So what will it take to make the playoffs this year? In the East, not much.
If we take Brooklyn's winning percentage of 42.1 and stretch it over 82 games, this comes out to a record of 35-47. Cleveland, at 15-25, would need to go 20-22 the rest of the way to hit this mark. Given that they're 4-2 since the Deng trade, this does seem quite possible.
With Deng and a roster of Irving, Dion Waiters, Anderson Varejao, Tristan Thompson and others, 35-47 would actually be somewhat of a disappointment.
The truth is, making the playoffs would be nice, but getting the sixth seed or higher would be huge.
After the Indiana Pacers and Miami Heat, there is a monumental dropoff in talent. Finishing seventh or eighth in the East means a first-round matchup with one of the two heavyweights who are a combined 43 games over .500. Getting the sixth seed right now would mean a showdown with the Toronto Raptors, who are exactly one game over .500 at 20-19.
This is kind of a big deal.
The Cavs need to be shooting for the sixth seed or higher, but can they get it?
Projected finish with Deng
It's way too early, and we've just seen a small sample size, but suppose the Cavaliers keep up their winning pace of three wins for every two losses like they've accumulated in Deng's first five games (he didn't play the first one immediately after being traded).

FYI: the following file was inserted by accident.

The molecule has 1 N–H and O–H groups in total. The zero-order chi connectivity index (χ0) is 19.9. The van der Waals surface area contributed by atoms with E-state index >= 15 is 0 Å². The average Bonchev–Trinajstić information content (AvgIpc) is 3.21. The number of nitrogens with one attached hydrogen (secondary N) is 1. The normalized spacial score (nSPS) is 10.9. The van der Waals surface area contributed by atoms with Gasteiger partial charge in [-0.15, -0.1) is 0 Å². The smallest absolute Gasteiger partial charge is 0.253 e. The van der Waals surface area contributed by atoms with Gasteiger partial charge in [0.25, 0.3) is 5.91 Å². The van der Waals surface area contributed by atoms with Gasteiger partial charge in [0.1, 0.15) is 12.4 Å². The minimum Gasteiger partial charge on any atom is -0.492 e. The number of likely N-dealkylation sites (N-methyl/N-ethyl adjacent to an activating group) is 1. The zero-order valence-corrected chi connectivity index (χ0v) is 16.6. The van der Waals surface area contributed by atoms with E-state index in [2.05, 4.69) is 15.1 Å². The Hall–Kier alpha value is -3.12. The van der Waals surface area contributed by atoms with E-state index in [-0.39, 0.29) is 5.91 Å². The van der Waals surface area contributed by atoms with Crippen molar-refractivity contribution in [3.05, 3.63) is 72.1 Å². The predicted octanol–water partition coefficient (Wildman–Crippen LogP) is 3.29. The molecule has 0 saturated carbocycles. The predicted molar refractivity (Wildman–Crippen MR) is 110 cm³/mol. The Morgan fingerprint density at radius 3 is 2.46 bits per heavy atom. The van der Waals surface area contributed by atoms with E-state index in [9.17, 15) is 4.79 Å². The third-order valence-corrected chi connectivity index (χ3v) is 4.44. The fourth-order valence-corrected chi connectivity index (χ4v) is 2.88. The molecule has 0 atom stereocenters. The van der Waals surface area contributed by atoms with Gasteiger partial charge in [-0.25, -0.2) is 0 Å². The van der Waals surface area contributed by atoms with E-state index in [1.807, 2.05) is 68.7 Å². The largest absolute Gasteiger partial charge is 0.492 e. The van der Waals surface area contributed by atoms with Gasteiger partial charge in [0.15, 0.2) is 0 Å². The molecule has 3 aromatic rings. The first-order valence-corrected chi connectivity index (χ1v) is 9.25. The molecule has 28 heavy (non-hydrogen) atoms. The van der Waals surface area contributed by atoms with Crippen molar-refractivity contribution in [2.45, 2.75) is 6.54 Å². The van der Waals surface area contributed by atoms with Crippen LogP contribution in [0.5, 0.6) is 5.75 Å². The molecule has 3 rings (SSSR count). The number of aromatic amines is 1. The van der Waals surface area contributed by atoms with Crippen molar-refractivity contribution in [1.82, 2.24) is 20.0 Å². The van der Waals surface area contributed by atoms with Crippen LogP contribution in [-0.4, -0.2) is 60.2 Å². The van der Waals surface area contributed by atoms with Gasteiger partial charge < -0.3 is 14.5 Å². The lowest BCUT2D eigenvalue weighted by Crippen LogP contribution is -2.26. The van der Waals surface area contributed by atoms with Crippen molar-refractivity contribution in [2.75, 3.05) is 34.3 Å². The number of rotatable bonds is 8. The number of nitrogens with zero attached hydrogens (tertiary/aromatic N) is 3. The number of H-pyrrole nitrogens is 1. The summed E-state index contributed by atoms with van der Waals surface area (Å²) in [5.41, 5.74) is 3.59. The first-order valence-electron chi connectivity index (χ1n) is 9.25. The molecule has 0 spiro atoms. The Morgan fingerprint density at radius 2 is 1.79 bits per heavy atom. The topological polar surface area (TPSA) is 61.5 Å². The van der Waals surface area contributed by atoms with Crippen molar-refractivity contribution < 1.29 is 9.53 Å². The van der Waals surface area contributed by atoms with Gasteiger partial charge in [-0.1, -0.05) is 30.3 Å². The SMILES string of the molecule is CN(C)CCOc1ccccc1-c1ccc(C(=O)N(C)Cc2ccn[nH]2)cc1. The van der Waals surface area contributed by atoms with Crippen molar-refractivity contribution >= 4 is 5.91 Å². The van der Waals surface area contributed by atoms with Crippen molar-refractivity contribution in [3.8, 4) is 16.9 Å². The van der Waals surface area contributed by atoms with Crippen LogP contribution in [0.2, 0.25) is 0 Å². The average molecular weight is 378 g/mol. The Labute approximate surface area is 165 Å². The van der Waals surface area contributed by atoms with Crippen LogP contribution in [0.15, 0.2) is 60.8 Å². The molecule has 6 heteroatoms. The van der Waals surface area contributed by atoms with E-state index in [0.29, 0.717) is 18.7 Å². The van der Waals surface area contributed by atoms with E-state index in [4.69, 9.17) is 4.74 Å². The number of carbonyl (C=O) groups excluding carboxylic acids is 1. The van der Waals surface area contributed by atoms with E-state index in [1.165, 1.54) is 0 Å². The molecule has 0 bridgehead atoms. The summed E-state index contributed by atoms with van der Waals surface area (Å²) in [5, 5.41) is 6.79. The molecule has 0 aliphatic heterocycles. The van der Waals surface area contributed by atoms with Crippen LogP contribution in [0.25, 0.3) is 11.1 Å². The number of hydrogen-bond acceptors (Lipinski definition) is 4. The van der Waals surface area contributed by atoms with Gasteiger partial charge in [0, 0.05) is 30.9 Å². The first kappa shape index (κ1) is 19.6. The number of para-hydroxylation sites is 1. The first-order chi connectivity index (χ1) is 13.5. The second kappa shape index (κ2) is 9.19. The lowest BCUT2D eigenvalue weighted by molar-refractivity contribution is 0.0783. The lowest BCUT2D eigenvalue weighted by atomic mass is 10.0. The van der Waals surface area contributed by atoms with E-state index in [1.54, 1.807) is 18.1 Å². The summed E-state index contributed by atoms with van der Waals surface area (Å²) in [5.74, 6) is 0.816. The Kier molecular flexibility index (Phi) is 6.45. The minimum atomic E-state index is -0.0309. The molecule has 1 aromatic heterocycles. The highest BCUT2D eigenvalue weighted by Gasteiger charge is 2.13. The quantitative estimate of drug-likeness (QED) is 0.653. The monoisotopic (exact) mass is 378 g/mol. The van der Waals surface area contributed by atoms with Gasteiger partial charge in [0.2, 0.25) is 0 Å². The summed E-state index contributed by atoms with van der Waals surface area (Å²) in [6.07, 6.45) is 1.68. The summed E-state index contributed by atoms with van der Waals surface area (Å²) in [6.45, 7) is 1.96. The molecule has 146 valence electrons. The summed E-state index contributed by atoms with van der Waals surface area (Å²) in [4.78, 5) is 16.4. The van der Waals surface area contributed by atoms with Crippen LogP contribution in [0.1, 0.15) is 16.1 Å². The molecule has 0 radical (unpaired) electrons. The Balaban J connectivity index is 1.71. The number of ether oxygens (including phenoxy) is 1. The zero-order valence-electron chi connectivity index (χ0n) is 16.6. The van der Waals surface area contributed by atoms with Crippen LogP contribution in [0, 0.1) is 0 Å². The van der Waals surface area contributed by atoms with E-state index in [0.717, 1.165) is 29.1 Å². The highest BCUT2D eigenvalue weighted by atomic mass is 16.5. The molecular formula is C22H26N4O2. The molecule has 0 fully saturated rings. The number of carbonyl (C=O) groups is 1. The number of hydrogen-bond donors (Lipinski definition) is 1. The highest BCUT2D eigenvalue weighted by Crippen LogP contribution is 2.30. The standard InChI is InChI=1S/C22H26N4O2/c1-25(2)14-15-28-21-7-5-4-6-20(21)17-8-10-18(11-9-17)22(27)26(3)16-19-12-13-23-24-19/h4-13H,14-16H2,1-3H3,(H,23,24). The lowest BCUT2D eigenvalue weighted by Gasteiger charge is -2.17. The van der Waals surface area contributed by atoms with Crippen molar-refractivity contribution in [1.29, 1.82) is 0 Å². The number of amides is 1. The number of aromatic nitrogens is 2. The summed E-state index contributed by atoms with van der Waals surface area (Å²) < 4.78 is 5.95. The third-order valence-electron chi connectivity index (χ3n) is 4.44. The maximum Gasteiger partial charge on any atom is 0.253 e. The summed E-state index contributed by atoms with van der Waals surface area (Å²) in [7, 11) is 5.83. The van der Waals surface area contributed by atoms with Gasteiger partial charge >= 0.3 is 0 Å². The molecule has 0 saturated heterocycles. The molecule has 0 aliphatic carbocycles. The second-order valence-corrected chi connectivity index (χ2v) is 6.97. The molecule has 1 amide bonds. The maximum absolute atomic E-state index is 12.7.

What would that mean for Cleveland heading down the stretch?
Three wins in every five games would put them at a winning percentage of 60 percent. Right now, only eight teams in the NBA are winning at a higher rate. This may be a lot to ask for a team 10 games below .500, but that was also before they had a small forward putting in over 18 points a game.
With 42 games to go, winning 60 percent of their remaining games would put the Cavs at 25-17 down the stretch. It seems like a daunting task, but Cleveland does have the talent to do it.
A 25-17 record over the remaining 42 games would see the Cavaliers at 40-42 for the year. This comes to a winning mark of 49 percent. Right now, that number would put them around the 5th seed in the East. This would mean a first-round matchup with the fourth seed, and getting to avoid teams like Indiana and Miami early on.
Now again, this is a very small sample size to draw from, and there's a lot of basketball left to be played.
In any other year, the Cavs' chance of a high playoff seed would already be dead and buried. Turning a 15-25 record into even an eighth seed would be considered a great success.
With Deng, however, hope has once returned to the Cleveland Cavaliers. The optimism that initially surrounded the team has been resurrected, and just in time, too.
Making the playoffs is nice, but Deng can take them even further than that.
The Cavs still have a realistic shot at a top-six seed in the East, and even a possible first-round victory this postseason.
After all he's been through already, getting the Cavs into the playoffs should be easy for Deng, right?
All stats via NBA.com/Stats unless otherwise noted.